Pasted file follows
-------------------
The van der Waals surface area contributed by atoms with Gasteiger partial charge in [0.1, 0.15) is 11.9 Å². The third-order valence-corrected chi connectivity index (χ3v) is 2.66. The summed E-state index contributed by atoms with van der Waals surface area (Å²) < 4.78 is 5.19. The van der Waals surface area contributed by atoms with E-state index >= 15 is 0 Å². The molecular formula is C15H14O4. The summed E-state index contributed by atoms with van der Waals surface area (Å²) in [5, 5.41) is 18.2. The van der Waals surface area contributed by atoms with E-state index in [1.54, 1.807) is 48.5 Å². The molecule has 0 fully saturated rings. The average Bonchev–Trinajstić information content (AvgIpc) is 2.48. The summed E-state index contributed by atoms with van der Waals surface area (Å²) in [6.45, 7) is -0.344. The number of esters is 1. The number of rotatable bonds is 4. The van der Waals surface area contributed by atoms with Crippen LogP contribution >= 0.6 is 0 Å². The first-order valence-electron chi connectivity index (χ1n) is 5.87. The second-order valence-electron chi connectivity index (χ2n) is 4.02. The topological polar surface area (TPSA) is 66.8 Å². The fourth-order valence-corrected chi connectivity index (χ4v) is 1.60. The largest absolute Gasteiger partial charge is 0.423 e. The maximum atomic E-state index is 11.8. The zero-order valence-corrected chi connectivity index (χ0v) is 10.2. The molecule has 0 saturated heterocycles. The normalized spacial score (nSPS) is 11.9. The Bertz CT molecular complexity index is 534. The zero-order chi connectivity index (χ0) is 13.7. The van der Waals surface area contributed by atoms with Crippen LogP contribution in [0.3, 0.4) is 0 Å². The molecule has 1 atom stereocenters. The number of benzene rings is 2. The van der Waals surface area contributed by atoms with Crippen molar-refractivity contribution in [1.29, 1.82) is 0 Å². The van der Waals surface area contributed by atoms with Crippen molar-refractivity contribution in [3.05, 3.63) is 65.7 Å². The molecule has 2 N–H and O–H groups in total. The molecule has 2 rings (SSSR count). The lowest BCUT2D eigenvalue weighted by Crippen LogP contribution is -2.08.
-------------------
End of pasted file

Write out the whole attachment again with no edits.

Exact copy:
The van der Waals surface area contributed by atoms with Gasteiger partial charge in [0.1, 0.15) is 11.9 Å². The third-order valence-corrected chi connectivity index (χ3v) is 2.66. The summed E-state index contributed by atoms with van der Waals surface area (Å²) < 4.78 is 5.19. The van der Waals surface area contributed by atoms with E-state index >= 15 is 0 Å². The molecular formula is C15H14O4. The summed E-state index contributed by atoms with van der Waals surface area (Å²) in [5, 5.41) is 18.2. The van der Waals surface area contributed by atoms with E-state index in [1.54, 1.807) is 48.5 Å². The molecule has 0 fully saturated rings. The average Bonchev–Trinajstić information content (AvgIpc) is 2.48. The summed E-state index contributed by atoms with van der Waals surface area (Å²) in [6.45, 7) is -0.344. The number of esters is 1. The number of rotatable bonds is 4. The van der Waals surface area contributed by atoms with Crippen LogP contribution >= 0.6 is 0 Å². The first-order valence-electron chi connectivity index (χ1n) is 5.87. The second-order valence-electron chi connectivity index (χ2n) is 4.02. The topological polar surface area (TPSA) is 66.8 Å². The fourth-order valence-corrected chi connectivity index (χ4v) is 1.60. The largest absolute Gasteiger partial charge is 0.423 e. The maximum atomic E-state index is 11.8. The zero-order valence-corrected chi connectivity index (χ0v) is 10.2. The molecule has 0 saturated heterocycles. The normalized spacial score (nSPS) is 11.9. The Bertz CT molecular complexity index is 534. The zero-order chi connectivity index (χ0) is 13.7. The van der Waals surface area contributed by atoms with Crippen LogP contribution in [0.3, 0.4) is 0 Å². The molecule has 1 atom stereocenters. The number of benzene rings is 2. The van der Waals surface area contributed by atoms with Crippen molar-refractivity contribution in [1.29, 1.82) is 0 Å². The van der Waals surface area contributed by atoms with Crippen molar-refractivity contribution in [3.05, 3.63) is 65.7 Å². The molecule has 2 N–H and O–H groups in total. The molecule has 2 rings (SSSR count). The lowest BCUT2D eigenvalue weighted by Crippen LogP contribution is -2.08.